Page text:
tumblingdays: B&W Photo of a little girl hugging an elephant (ed)
I've started reading a new book- Women Food and God by Geneen Roth. Several people have recommended this book to me, but I've been reluctant to read it. My main reluctance comes from the fact that I don't believe in god, making it unlikely that this book is the right next step for me and my Intuitive Eating journey. Still, SO many people recommended it that I finally added it to my queue.

I read the prologue earlier this week and even that gave me quite a bit to think about. Several people in my support group have blogged each chapter as they've read it, or used the Book Club questions to blog. I'm not sure that I am going to do something that structured, but I suspect that I will be writing it about it as I go.

So far I've finished the prologue and chapter one. It took me the better part of a week to read chapter one, because I knew that reading this book meant digging into my emotional eating, and this is not a fun thing for me to do. The premise, as laid out in the prologue is pretty straight-forward. Our relationship with food is a perfect reflection of our relationship with life. How we treat food is an expression of our deepest convictions, "...when we inhale Reese's peanut butter cups when we are not hungry, we are acting out an entire world of hope or hopelessness, of faith or doubt, or love or fear."

In response the prologue, I have been trying to experience one of my meals each day mindfully- no distractions. Phone put away, music off, no tv, no talking. It's challenging to sit alone with my food. Like most people, I am a multitasker. Given how fraught my relationship with food is, it is really tough for eating to be thing that I focus on absolutely. I can't say that I was completely successful at it. Even with nothing to distract me but my own mind, I would still have moments when I ate in a fugue, when food disappeared off my plate and into my body with no conscious thought. I have had good moments though, when I could be present in my eating. And, if I can be present in my eating, where it is so hard to still my mind, maybe this will help me be more present in my life generally.

Chapter one focuses on "god." Roth quickly establishes a definition of god that encompasses everything from my atheism to something closer to the traditional patriarchal western god. Frankly, I find such broad definitions of god pretty meaningless. It doesn't really matter to me since it means that I can read the book without feeling like it wasn't written for me. It does make me wonder why she bothers with the whole god concept at all instead of just acknowledging that she is talking about life.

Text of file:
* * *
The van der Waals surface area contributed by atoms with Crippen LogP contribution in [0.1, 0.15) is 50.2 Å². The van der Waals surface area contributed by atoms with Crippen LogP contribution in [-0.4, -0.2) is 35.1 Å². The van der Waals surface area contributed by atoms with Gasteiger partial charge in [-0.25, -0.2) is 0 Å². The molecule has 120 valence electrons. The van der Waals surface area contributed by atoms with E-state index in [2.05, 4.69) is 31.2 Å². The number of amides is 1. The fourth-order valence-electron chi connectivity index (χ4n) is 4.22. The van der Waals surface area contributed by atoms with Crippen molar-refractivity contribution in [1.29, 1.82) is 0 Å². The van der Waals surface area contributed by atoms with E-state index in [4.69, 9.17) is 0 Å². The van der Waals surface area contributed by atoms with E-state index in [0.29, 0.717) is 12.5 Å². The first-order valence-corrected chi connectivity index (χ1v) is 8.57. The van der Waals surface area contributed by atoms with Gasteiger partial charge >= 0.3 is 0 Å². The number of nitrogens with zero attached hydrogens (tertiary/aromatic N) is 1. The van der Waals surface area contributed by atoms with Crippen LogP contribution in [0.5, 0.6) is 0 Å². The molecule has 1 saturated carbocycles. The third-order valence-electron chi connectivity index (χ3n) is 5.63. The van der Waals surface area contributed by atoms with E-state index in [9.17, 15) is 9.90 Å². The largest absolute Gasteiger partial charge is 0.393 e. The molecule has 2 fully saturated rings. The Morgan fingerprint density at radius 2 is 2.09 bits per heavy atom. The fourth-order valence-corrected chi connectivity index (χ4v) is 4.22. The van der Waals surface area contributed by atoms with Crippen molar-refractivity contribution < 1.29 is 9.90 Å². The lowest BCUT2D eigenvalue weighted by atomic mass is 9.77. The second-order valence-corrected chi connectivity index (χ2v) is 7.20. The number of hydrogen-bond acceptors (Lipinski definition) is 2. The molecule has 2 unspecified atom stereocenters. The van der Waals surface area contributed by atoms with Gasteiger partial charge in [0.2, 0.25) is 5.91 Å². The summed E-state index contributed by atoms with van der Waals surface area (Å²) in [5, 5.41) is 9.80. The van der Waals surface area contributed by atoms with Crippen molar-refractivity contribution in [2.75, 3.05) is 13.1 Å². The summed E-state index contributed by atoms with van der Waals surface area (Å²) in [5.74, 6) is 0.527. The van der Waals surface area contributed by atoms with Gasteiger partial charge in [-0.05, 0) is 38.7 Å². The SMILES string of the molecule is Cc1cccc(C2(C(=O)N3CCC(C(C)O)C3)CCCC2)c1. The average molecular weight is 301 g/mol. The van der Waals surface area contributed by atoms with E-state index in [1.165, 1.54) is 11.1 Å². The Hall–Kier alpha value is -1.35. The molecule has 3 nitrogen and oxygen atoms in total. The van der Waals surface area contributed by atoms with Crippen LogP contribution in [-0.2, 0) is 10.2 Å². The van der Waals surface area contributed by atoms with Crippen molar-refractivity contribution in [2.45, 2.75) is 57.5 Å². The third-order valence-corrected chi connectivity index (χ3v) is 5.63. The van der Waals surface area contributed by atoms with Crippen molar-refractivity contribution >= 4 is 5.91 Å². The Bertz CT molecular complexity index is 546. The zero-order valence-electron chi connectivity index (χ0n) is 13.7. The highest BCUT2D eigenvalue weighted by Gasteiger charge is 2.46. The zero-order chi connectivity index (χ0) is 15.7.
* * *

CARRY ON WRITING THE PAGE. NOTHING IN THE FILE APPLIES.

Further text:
Some of what she says here strikes a chord with me, or at least with the child I used to be. She talks about praying, and when her prayers aren't answered feeling like it is because she is not worthy of having her prayers answered. The part of me still connected to my deeply religious upbringing gave a sharp intake of breath at that idea. When I think of all the time spent listening to well-meaning people tell me that faith can move mountains and then to have my own prayers met with nothing.... well, for a big part of my early adolescence it made sense that the only reason that this should be the case was because no matter how fervently I believed and how sincerely I prayed, my faith wasn't enough. I wasn't enough.

She also describes how she hated the act of praying; how it felt like, "begging for love that I already knew I couldn't have." This, along with the pain of feeling like my prayers weren't answered because I didn't believe enough, was my first real feeling of shame. I also felt like the things I asking for weren't worth god's time. He had falling sparrows to count and crops to make grow. My loneliness, my adolescent confusion, my doubts had no place in a world full of hungry people and natural disasters. I was ashamed of asking for love, ashamed of asking for peace, and ashamed that the god I'd learned cared about every little detail of our lives seemed uninterested in my pain.

There are things from my religious upbringing that still make me angry, and one of the biggest things is this: SHAME. Here I am, with that time more than half my life ago, and I still find it difficult to approach the child that I was and tell her that she didn't do anything wrong in asking for love and acceptance - not from the people around her, not from her parents, and not from the god who never spoke back.


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October 2011

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